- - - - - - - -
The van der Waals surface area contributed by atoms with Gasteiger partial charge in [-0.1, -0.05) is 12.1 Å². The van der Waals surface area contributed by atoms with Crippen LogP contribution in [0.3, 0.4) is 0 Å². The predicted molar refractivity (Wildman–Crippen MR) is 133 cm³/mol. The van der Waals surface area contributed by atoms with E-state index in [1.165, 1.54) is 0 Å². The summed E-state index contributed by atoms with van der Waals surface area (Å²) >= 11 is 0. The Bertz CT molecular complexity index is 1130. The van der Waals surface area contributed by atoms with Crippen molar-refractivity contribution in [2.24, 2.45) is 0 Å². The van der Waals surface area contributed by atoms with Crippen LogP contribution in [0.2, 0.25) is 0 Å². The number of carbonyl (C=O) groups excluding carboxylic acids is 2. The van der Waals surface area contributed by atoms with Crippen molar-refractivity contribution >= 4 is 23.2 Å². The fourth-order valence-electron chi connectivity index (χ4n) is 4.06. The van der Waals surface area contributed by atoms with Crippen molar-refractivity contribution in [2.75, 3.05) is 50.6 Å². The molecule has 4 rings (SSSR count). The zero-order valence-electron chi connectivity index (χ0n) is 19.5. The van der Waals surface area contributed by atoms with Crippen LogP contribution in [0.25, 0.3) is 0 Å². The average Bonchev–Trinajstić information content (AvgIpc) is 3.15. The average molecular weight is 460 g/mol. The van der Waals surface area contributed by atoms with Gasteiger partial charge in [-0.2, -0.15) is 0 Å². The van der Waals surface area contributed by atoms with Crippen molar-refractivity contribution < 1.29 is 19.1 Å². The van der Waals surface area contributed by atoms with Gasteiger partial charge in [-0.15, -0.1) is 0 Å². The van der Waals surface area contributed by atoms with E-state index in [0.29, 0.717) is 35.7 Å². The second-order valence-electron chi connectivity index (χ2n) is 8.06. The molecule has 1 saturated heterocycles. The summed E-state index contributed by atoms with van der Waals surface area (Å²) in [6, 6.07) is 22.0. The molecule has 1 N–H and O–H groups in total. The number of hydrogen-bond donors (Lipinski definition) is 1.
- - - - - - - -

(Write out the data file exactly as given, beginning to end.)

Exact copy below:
The van der Waals surface area contributed by atoms with Gasteiger partial charge in [-0.1, -0.05) is 12.1 Å². The van der Waals surface area contributed by atoms with Crippen LogP contribution in [0.3, 0.4) is 0 Å². The predicted molar refractivity (Wildman–Crippen MR) is 133 cm³/mol. The van der Waals surface area contributed by atoms with E-state index in [1.165, 1.54) is 0 Å². The summed E-state index contributed by atoms with van der Waals surface area (Å²) >= 11 is 0. The Bertz CT molecular complexity index is 1130. The van der Waals surface area contributed by atoms with Crippen molar-refractivity contribution in [2.24, 2.45) is 0 Å². The van der Waals surface area contributed by atoms with Crippen LogP contribution in [0.2, 0.25) is 0 Å². The number of carbonyl (C=O) groups excluding carboxylic acids is 2. The van der Waals surface area contributed by atoms with Crippen molar-refractivity contribution >= 4 is 23.2 Å². The fourth-order valence-electron chi connectivity index (χ4n) is 4.06. The van der Waals surface area contributed by atoms with Crippen molar-refractivity contribution in [2.75, 3.05) is 50.6 Å². The molecule has 4 rings (SSSR count). The zero-order valence-electron chi connectivity index (χ0n) is 19.5. The van der Waals surface area contributed by atoms with Crippen LogP contribution in [0.25, 0.3) is 0 Å². The average Bonchev–Trinajstić information content (AvgIpc) is 3.15. The average molecular weight is 460 g/mol. The van der Waals surface area contributed by atoms with Gasteiger partial charge in [-0.2, -0.15) is 0 Å². The van der Waals surface area contributed by atoms with Crippen molar-refractivity contribution < 1.29 is 19.1 Å². The van der Waals surface area contributed by atoms with Gasteiger partial charge in [-0.15, -0.1) is 0 Å². The van der Waals surface area contributed by atoms with E-state index in [0.29, 0.717) is 35.7 Å². The second-order valence-electron chi connectivity index (χ2n) is 8.06. The molecule has 1 saturated heterocycles. The summed E-state index contributed by atoms with van der Waals surface area (Å²) in [6, 6.07) is 22.0. The molecule has 1 N–H and O–H groups in total. The number of hydrogen-bond donors (Lipinski definition) is 1.